Historically, men have been drawn to the precious and shiny metal called gold. The Spaniards set out to conquer South America to seize, among other things, gold mines, not hesitating to commit the worst massacres among the indigenous populations. The French also set foot on this land we inhabit, believing they were finding the coveted gold there.
Hugo Fontaine and Marc Tison
Quebec America editions
Hugo Fontaine and Marc Tison
Quebec America editions
Even today the treasure hunt continues, but it no longer has anything to do with what it was in the 19th century, at the time of the rush for “gold from the streams”. Today, dozens of people are dying in this gold quest, as we reported this week in a press wire from the Democratic Republic of the Congo.
Here, the fabulous story told by the two journalists has nothing to do with the horror tales of miners digging through the bowels of the Earth under extreme conditions and for poverty wages. It takes place at home, in northern Quebec, in the heart of the James Bay and taiga territory. It is a story made of happy luck, of course, but also of perseverance and research.
The town of Noranda, in Abitibi, is the starting point of this thrilling story. Installed around the geological Cadillac fault, “one of the richest gold zones in the world”, the city was originally called Norcanda, for Northern Canada, but a happy typographical error made the name Noranda, more melodious. , appeared on the official paper. Between 1927 and 1950, the Abitibi-Témiscamingue region experienced its heyday. Gold diggers flock in and big business is brewing there. This is when the big industrial companies come into play, driving out the small traditional prospectors.
As the deposits are not eternal, we have to push prospecting even further north. Geologists then map this new Quebec and study its geological structures. “It is virgin territory: no scientific map yet exists for this sector. »Two prospectors, Michel Gauthier and Jean-François Ouellette, will be interested in a site already explored, analyzed then abandoned for lack of interest by the geologists of Noranda, thirty years earlier, on the shores of Lake Ell, 350 kilometers away north-west of Chibougamau. They will baptize the site with the name of Éléonore, in homage to the song Fernande by Georges Brassens.
In the wilderness, the attack of the black bear is one of the risks of the trade, the authors tell us. A prospector was scared of his life when a mother bear wanted to avenge the inadvertent death of her calf. He has come close to death. “He felt the breath of the passage of the paw, describes a witness. He was six inches from a kick and death. ”
But there is worse than black bears: the stock market crash, as happened in March 1997 with the Bre-X scandal. Scammers have invented fake gold deposits in Indonesia. Everyone in the community believed in it, including our Caisse de dépôt et placement, which lost $ 70 million. This immense fraud will be an opportunity for Gauthier and Ouellette to remind investors that such a scam is unlikely to occur in Quebec, where the mining industry is well supervised.
In short, if the rocks, the risks, the intrigues, the really secret secrets, the walk in the forest, the contact with nature, including flies, the discovery of new horizons, the adventure in the middle of unknown territories and the origins of planet Earth fascinate you, become a geologist and gold digger. Perhaps you meet Éléonore along the way.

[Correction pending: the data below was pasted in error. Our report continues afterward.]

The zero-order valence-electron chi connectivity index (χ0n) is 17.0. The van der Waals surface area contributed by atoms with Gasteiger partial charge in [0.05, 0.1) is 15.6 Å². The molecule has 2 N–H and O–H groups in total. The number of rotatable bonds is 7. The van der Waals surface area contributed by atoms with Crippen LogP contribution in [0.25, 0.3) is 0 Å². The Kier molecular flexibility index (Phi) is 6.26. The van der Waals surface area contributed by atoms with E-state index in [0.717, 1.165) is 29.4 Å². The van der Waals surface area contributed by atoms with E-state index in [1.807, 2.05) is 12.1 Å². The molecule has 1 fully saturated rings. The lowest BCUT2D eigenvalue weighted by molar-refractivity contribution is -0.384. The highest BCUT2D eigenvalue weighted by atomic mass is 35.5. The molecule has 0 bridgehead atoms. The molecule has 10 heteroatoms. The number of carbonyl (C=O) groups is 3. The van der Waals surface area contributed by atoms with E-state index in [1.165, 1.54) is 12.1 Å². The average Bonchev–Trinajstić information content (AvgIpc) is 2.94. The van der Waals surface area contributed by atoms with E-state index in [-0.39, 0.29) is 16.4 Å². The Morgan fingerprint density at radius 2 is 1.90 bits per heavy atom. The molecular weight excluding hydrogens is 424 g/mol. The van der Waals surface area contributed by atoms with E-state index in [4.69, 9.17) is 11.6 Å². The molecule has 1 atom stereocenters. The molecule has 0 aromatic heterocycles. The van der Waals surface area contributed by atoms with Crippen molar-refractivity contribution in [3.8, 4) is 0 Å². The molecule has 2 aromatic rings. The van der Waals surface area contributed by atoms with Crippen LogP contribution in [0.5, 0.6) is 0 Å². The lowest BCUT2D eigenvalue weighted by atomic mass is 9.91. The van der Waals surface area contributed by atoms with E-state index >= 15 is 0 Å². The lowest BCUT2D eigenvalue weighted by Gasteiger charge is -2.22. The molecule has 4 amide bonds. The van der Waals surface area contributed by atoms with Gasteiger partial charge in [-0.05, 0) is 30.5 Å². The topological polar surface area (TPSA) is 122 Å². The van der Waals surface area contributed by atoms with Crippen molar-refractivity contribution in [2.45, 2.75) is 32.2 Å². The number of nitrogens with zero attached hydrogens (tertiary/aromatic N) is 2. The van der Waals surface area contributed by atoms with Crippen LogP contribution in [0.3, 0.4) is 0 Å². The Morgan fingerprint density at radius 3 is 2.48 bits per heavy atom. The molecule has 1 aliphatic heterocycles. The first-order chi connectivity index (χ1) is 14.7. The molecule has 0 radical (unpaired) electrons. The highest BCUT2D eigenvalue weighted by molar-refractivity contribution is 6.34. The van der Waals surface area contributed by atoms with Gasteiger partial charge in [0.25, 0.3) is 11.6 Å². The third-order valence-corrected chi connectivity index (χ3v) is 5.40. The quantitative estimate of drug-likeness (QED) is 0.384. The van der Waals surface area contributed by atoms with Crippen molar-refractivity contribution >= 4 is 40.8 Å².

THE URGENCY TO LIVE
My life with early-onset Alzheimer's
La Presse editions “> Sandra Demontigny
La Presse editions
A midwife for sixteen years, she learned at the age of 39 that she suffered from early-onset Alzheimer's, a disease that she inherited from her father. She thus knew what degradation is since she saw her father die slowly in front of all his family. She does not want to meet the same fate or make her family go through the same horrors, and she claims the right to be able to receive medical assistance in dying when she is still conscious enough to ask for it. This help is not granted to those, very many, who suffer from this incurable disease. Because Sandra wants to leave with dignity. A touching testimony.
A FREE PEOPLE
Independence, secularism and inclusion
Éditions Écosociété “> Benoît Renaud
The author, who “has been a candidate for Québec solidaire on several occasions”, “courageously tackles, with a straight and consistent head, just as“ courageously ”asserts the deputy QS Catherine Dorion in the preface, to these main knots that have divided Quebec and served the nationalist and federalist right ”. This verbal inflation sets the tone for the book. And then this first sentence of the book: “Let's be frank: independence is an old-fashioned affair. Renaud, he has the business. He will give us his recipe for ridding ourselves once and for all of our “identity obsessions that border on racism”. I suggest that she read Marie-France Bazzo's recent column, in L'Actualité , “Plaidoyer pour une gauche normal”. It is clear and precise, and it is above all not moralizing. There is hope!
THE NECESSARY IRRATIONALITY
From Plato to Einstein: the poets
Edition XYZ “> Jean Désy
“I think therefore I am,” proclaimed Descartes. This logic has shaped our lives, our ways of doing things. Jean Désy, the medical novelist, pleads here in favor of an irrational interlude, to mark a pause in the rigor of our lives in order to leave room for a little poetry and feeling, a little madness too. Like Carl Jung, he too believes that the world is divided between the rational and the irrational, between the one who first appeals to reason before acting, and the intuitive, “who passes to the 'act then reflect, if need be ”. With his life stories, Jean Désy has the great merit of bringing us back to essential things. Soothing.